This week, I got a taste of my own medicine.
I was hanging out with a friend who received an urgent work email to complete a hefty form replete with metrics and quantified research. Though it seemed unwieldy, the form could probably be completed in under an hour with the right culling of data. However, my friend had not been tasked this before and sat with a panic-stricken look on his face, unsure what to do and where to begin. In a matter of seconds, he went from cheerful and happy to stressed. The deliverable was expected to be returned quickly. I watched him slump his shoulders and grumble under his breath.
I left the room, unsure if I should offer to help or give him space to complete the assignment. Half an hour later, I returned to his area and he was googling how to do this. It was clearly a longer process to learn how to grab the information than to actually get the data points. Surprisingly, I knew how to do this. I asked him if he needed help, and pridefully, he said, “no, I’ll figure it out.” Undeterred, I said I’d done this exact data search before and could teach him how to do it and help him.
I could tell he half-wanted my help and half-wanted to know how to do it already. He was torn. After a few minutes of turning this over in his mind, he agreed to learn. We got the information completed in under 30 minutes and he was back to his cheerful self. At the end, I reminded him that all he had to do was ask.
* * *
Later in the week, I felt anxious and stressed about launching a product in my own business (stay tuned!). As an entrepreneur who works alone, I didn’t think I had anyone to talk to about my ideas. I’ve considered hiring a business manager, but have felt hesitant to invest that kind of money (maybe this is exactly what I need to do!?). I noticed myself turning inward. This is often what happens to me when I’m deep in thought and ruminating: I get really quiet. I weighed if it was worth sharing aloud or if I should keep my thoughts private. I could feel myself about to spiral into a dark hole…So, instead, I shared my concerns aloud. And the response I received was nothing short of amazing!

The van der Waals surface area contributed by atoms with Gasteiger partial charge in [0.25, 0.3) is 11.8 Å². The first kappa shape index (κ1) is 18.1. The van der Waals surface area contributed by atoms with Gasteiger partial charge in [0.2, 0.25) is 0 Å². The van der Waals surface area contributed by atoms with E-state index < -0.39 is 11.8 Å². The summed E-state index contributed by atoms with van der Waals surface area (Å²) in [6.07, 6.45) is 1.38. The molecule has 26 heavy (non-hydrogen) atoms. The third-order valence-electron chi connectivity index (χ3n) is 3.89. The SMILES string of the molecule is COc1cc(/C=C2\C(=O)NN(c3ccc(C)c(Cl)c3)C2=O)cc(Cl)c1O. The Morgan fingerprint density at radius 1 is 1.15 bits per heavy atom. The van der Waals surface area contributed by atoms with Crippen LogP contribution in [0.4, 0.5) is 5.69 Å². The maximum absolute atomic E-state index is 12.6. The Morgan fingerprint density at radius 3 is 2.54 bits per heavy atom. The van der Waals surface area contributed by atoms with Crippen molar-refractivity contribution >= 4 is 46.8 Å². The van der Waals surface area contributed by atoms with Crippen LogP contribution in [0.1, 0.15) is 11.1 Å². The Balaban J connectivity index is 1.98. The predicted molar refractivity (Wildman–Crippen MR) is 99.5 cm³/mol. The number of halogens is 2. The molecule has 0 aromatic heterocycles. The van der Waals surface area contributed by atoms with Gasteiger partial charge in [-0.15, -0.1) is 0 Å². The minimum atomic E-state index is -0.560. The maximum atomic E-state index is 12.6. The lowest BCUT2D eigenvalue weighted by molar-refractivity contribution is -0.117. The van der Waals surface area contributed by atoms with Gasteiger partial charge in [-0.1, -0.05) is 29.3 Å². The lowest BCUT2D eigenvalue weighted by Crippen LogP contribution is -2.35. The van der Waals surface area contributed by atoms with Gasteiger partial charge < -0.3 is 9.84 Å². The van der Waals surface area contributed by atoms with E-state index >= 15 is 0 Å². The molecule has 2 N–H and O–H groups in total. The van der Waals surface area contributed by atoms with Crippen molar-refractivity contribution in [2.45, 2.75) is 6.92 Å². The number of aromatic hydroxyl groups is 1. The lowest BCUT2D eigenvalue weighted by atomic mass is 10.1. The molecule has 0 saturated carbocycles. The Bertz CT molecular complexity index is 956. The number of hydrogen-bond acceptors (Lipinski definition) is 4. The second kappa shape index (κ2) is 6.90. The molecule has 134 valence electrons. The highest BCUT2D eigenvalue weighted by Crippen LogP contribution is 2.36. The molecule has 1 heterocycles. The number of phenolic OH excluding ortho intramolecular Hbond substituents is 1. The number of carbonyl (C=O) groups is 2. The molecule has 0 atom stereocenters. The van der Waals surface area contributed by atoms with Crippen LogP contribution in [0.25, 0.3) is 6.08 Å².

“I can help you.”
“Really? But you’re so busy.”
“Before you hire someone, let’s talk it out. I can be your accountability partner and help you along the path if we discuss ideas.”
* * *
It was the antidote to my worries: asking for and receiving help. And all I had to do was speak up and ask.
I’ve encouraged my clients to use me effectively — whether that be asking for accountability while making a big or small change or bringing up topics that are sticky and difficult to talk about. I was reminded how difficult it can be to ask for help.
Pride, shame, ego, age all get in the way of asking for help, making us feel vulnerable and embarrassed to ask. So when someone offers support or help, which might not come ’round very often, it feels really special to receive. To the cynic, it might even feel disengenuous.
When you don’t ask, it’s likely you’re not wanting to interfere or be a burden. But your martyrdom comes at a price. You might burn out. Instead, let someone support you. Give them a chance to help you, listen, or share the burden.
“All you have to do is ask.”
- Those small seven words add up to a feeling of support.
- I believe it pays to speak up and ask.
- Most of the time people want to help when they can.
- If you don’t ask, your answer is immediately no. If you ask, there’s a good chance the answer will be yes.